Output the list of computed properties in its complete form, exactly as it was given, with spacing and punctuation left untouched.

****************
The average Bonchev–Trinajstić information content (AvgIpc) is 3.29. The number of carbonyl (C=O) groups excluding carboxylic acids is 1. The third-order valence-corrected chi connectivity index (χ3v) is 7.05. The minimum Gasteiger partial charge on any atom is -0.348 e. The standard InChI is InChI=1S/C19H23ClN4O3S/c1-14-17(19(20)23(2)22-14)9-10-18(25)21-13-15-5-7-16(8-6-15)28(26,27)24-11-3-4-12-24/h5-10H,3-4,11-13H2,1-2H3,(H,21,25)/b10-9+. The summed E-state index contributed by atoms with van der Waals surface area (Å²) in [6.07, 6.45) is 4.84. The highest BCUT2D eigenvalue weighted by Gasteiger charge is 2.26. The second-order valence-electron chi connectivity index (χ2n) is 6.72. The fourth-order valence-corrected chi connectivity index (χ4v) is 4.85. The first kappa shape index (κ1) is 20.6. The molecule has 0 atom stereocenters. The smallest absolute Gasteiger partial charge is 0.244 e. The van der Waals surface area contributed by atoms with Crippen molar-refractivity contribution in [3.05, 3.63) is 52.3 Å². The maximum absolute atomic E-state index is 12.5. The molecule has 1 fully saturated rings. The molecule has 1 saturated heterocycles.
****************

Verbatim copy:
The average Bonchev–Trinajstić information content (AvgIpc) is 3.29. The number of carbonyl (C=O) groups excluding carboxylic acids is 1. The third-order valence-corrected chi connectivity index (χ3v) is 7.05. The minimum Gasteiger partial charge on any atom is -0.348 e. The standard InChI is InChI=1S/C19H23ClN4O3S/c1-14-17(19(20)23(2)22-14)9-10-18(25)21-13-15-5-7-16(8-6-15)28(26,27)24-11-3-4-12-24/h5-10H,3-4,11-13H2,1-2H3,(H,21,25)/b10-9+. The summed E-state index contributed by atoms with van der Waals surface area (Å²) in [6.07, 6.45) is 4.84. The highest BCUT2D eigenvalue weighted by Gasteiger charge is 2.26. The second-order valence-electron chi connectivity index (χ2n) is 6.72. The fourth-order valence-corrected chi connectivity index (χ4v) is 4.85. The first kappa shape index (κ1) is 20.6. The molecule has 0 atom stereocenters. The smallest absolute Gasteiger partial charge is 0.244 e. The van der Waals surface area contributed by atoms with Crippen molar-refractivity contribution in [3.05, 3.63) is 52.3 Å². The maximum absolute atomic E-state index is 12.5. The molecule has 1 fully saturated rings. The molecule has 1 saturated heterocycles.